Evidence-based medicine Prof Paul Glasziou is overwhelmed by the extent of fraud: “Good luck with pursuing this. As I now focus on NON-drug interventions and the overall waste in research processes, I no longer get involved in individual problems in drugs research (as that would consume 10,000% of my time!)“. Adjunct Prof Ken Harvey of Medreach agrees, “As Paul Glasziou noted, it is difficult for those of us concerned about such matters to take up every case. The same, regrettably, applies to NH&MRC and University research and governance bodies although you certainly deserve a reply.” He suggested writing to the publishing journal editor, something attempted thrice without response. “Oh dear“, said Ken.

Members of the team are now collaborating with Mandana Nikpour and Andrew Tonkin on a trial of atorvastatin for arthritis, OAKS. Lipitor remains the world’s highest grossing drug on record, and Pfizer quite generous in granting early career kickstarts of $50-55,000. Mandy’s shy regarding her CardioVascularLipids grant, since it’s not declared in an article with Prof Rachelle Buchbinder ‘Should patients with systemic sclerosis-related pulmonary arterial hypertension be anticoagulated?’ (Internal Medicine Jnl of May 2013 ) even though Pfizer’s apixaban is suggested and a favourable result from her registered trial ACTRN12614000418673 will boost sales of their Eliquis. Again as with pregabalin/Lyrica trial PRECISE, NHMRC sponsored.

Arguably harmful except in the population who’ve already had a heart attack or angina, statins have one certain side effect. Fatigue. Which perpetuates the arthritic pain cycle, but Anita wasn’t going to tell you that. Pharmacology and rheumatology are bedfellows who’re profitable partners.

* Copyright © 2014 by the American College of Rheumatology


Fibromyalgia appears destined to remain the elephant in the room if this month’s Rheumatology edition of Australian Family Physician is anything to go by – not a mention of it. So what do healthcare specialists offer? In 2006 Drs Littlejohn and Guymer published, through their work as Monash Director of Rheumatology and trainee respectively “Fibromyalgia Syndrome: Which Antidepressant Drug Should We Choose”. Linking their Medical Centre with the University seems a worthy approach so as to redress physician misconceptions  – indeed, shortly thereafter the Journal of Clinical Rheumatology published a survey of Southeast Asian rheumatologists. 87% of them believed fibromyalgia incorporated aspects of psychological illness and only 40% of those associated with an institution reported inclusion of FM in their undergraduate training.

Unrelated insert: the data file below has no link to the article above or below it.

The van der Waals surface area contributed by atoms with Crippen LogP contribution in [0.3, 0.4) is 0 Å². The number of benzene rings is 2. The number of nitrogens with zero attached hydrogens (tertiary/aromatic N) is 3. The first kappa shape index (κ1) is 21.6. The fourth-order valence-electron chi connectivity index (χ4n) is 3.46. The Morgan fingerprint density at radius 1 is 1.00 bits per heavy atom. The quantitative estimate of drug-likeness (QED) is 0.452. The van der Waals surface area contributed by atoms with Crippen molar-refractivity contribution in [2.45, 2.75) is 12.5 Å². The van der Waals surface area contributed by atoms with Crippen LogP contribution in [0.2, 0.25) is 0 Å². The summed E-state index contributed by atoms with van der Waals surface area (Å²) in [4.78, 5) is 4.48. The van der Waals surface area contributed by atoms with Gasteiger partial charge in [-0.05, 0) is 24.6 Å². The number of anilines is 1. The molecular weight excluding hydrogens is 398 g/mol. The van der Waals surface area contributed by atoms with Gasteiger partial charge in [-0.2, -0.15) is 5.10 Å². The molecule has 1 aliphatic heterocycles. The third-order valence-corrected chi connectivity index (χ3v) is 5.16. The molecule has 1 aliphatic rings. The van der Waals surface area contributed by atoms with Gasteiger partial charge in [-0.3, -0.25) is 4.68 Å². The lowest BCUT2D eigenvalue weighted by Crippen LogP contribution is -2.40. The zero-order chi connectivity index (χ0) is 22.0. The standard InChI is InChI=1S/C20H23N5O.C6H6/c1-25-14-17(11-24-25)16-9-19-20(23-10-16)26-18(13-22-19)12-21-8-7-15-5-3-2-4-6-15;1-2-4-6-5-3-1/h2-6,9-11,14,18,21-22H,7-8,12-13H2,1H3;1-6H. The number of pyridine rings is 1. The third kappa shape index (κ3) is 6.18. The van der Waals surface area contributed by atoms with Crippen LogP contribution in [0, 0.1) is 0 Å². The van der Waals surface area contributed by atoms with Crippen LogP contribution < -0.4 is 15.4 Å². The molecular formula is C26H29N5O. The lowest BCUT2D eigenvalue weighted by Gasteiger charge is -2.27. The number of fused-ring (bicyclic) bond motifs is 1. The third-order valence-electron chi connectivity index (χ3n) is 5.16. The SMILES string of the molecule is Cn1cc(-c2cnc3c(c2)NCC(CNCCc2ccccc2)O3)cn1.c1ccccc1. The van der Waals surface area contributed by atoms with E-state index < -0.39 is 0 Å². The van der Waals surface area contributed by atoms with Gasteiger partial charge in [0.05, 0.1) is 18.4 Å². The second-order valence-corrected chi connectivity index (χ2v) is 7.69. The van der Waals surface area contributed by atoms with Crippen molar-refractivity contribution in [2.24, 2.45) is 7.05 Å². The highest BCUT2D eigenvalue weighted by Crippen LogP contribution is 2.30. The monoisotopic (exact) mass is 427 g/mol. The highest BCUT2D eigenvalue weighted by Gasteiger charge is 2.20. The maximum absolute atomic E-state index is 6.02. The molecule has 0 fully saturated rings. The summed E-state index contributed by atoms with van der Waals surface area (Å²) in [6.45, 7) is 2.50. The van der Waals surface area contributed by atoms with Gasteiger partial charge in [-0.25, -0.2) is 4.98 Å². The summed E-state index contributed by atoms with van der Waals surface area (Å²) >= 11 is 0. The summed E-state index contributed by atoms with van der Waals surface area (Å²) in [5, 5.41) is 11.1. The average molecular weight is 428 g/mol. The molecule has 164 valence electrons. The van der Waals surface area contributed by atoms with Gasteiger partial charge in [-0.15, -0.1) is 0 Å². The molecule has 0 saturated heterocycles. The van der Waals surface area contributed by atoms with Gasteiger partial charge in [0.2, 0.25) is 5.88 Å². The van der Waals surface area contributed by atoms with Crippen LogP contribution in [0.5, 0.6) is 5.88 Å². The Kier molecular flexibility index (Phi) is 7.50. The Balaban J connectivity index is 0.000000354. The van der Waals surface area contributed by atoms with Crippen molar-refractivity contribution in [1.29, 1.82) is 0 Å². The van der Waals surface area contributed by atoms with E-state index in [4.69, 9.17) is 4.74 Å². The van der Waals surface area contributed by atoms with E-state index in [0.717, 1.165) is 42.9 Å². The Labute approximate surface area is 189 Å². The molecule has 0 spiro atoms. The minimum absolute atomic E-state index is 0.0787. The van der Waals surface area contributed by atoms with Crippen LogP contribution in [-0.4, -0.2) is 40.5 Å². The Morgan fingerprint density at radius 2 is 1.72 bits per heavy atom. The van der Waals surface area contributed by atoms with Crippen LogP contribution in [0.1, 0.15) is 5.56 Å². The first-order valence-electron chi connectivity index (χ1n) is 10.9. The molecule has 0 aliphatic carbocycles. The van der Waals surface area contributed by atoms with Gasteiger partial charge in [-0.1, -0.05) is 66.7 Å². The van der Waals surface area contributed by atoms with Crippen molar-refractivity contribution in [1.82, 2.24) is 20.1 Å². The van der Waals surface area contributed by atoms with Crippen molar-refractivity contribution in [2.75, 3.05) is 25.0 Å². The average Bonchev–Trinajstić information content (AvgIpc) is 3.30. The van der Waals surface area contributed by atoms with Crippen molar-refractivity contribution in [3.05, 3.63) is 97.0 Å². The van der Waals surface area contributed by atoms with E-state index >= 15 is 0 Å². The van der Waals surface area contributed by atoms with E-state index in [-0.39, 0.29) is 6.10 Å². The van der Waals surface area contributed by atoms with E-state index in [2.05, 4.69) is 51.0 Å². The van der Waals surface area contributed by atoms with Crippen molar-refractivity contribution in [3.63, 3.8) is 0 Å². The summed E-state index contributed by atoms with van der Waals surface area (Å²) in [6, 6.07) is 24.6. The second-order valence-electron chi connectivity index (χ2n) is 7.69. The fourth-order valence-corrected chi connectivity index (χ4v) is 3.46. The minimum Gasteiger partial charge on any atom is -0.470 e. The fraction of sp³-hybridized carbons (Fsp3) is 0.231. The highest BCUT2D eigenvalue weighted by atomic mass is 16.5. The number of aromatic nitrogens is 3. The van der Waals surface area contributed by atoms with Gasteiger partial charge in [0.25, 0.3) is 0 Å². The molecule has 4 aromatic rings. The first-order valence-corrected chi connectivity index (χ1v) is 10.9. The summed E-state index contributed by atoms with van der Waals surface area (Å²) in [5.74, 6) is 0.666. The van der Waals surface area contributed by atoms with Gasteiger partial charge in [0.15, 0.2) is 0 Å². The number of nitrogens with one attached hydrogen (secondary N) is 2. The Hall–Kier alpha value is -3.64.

Dr Littlejohn then contributed to the 2009 yearlong study on effectiveness of duloxetine/Cymbalta led by Eli-Lilly employee Amy Chappell, which was discredited by exclusion on quality grounds from the independent Cochrane musculoskeletal group’s systematic review of studies on SNRIs . Their supposedly * impartial conclusion drawing upon another five, unbiased assessments was that 10% more people reported significantly reduced pain with duloxetine than those duped by a placebo, however another 9% discontinued treatment due to side-effects. Withdrawal in itself is harmful, the US FDA has published a safety advisory for Cymbalta Discontinuance Syndrome. Agreements posted in 32,000 blogs are somewhat alarming! Any benefits obtained are ‘figure-atively’ outweighed by weightgain reducing propensity to exercise, consensus being that moderate exercise is beneficial for fibro.

2009 was a bad year for pharma. Eli-Lilly pleaded guilty to illegal marketing of anti-psychotic drug Zalprexa for off-label use, and was fined $1.4bn. A recent out-of-court settlement was made with the family of a boy who suicided whilst on Cymbalta, whose claim being that another suicide during drug trials should have prompted warnings.  And Pfizer paid a record $2.3bn for fraudulent marketing of painkillers, including Lyrica. Nonetheless these two medications remain highly profitable with an estimated $18bn in sales in 2012…. which trivialises the settlement for $43m with US attorneys generals that year for once again marketing Lyrica other than for an approved purpose. With such monetary power, when federal NHMRC funding was approved for only 17% of applications for 2014 is it any wonder that Littlejohn and Guymer are reliant on consultancy fees paid by  Eli-Lilly and Pfizer declared (inconsistently*) under their conflicts of interest? “The medical profession—in the US, Europe, and beyond—remains heavily reliant on industry funded continual medical education, and many doctors have accepted substantial hospitality and consultancy fees. Very few have been prosecuted. Disclosure remains patchy and inconsistent. Yet it is their decisions that ultimately determine if medicines are reaching patients for whom they are not suitable. If drug companies need to change their attitude, so do prescribers“. Andrew Jack, Financial Times correspondent writing in the BMJ July 2012.